10:44 GMT +316 October 2019
Listen Live
    British Prime Minister David Cameron attends a ceremony with dignitaries and leaders from around the world offering their condolences to new King Salman on January 24, 2015 at the Diwan royal palace in Riyadh, Saudi Arabia, a day after the death of King Abdullah.

    UK PM Cameron Frittered Away £100,000 for Saudi King Funeral

    © AFP 2019 / YOAN VALAT
    Get short URL

    Some people say spending large sums for luxurious trips is ok for politicians. Others argue that officials have to be modest. But £100,000 for a trip is a way too much… Even for a head of the British government.

    A fresh release by the Cabinet Office shows what a pretty penny cost the UK’s taxpayers overseas trips of the Prime Minister David Cameron in the period from July 2014 to March 2015.

    For example, a trip to Brussels to attend European Council meetings cost £500 on average. Trips as far as to other continents, like to US or Australia, were charged a bit over £10,000.

    But look at the figures, which go under description “To pay condolences following death of King Abdullah bin Abdulaziz”. The Prime Minister used a charter airline and his 1-day stay is valued at £101,792.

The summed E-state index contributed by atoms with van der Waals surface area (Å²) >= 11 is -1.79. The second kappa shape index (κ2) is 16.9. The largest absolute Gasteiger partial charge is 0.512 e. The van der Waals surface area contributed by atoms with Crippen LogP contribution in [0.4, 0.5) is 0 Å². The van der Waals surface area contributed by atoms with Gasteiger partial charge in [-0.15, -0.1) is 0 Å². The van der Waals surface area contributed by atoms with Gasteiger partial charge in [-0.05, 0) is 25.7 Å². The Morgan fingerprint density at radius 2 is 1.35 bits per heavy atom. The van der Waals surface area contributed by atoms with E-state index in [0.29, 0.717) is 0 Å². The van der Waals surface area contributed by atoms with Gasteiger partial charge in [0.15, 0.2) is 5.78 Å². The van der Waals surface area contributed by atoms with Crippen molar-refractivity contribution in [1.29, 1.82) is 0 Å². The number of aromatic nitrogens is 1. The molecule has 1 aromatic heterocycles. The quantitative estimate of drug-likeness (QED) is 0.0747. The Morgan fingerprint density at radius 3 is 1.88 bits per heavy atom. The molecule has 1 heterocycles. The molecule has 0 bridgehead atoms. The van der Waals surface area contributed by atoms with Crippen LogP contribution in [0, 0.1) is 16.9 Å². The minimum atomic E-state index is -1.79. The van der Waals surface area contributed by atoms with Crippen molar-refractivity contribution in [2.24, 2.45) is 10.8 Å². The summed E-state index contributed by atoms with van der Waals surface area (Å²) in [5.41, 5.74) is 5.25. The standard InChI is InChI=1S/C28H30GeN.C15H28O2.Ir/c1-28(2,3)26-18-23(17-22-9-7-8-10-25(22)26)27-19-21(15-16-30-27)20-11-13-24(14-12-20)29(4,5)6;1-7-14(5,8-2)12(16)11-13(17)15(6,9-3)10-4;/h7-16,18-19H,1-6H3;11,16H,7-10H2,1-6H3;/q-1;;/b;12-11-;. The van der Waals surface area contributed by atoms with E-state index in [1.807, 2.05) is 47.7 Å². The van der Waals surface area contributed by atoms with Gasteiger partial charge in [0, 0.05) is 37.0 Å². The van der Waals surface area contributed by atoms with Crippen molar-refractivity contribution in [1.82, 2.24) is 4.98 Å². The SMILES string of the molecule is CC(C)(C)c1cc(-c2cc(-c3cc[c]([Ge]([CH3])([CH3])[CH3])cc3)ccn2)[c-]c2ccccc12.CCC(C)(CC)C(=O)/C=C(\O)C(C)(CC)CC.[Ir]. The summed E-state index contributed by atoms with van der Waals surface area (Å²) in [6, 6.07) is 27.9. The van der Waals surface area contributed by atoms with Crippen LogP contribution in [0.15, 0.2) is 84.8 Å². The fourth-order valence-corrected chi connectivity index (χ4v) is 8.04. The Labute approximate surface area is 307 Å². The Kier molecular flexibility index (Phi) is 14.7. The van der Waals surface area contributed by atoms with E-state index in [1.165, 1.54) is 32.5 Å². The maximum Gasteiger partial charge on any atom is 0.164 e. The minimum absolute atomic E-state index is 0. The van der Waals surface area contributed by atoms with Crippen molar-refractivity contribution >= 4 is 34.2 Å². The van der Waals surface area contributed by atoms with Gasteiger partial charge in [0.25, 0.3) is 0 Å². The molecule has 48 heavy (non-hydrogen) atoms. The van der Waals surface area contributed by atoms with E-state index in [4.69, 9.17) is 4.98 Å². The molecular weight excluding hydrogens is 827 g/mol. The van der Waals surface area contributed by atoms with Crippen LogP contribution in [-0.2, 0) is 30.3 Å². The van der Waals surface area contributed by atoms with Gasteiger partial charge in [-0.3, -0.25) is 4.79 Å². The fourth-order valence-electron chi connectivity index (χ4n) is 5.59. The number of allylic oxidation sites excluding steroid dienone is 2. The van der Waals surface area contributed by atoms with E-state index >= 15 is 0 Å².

David Cameron
    © AFP 2019 / NIKLAS HALLE'N
    The enormous sum spent for a mourning attracted attention of British rights groups trip immediately after the publication. They expressed anger as Saudi Arabia is repeatedly listed among worst rights-abusing countries on the globe.

    “This charter flight was for a group involving the prime minister, Downing Street officials, the royal household and protection officers,” commented a Cameron spokesperson without going further into details.


    REVEALED: UK, Saudi Conspired in Secret to Clinch UN Human Rights Seats
    Saudi Arabia’s Chairmanship of UNHRC Beheads Human Rights Idea
    France Strengthens Relations With Saudi Arabia Despite Human Rights Record
    Brothers in Arms: Despite Human Toll, US to Supply More Weapons to Saudis
    United Kingdom, figure, costs, transparency, publication, travel, King Abdullah II, David Cameron, Saudi Arabia
    Community standardsDiscussion
    Comment via FacebookComment via Sputnik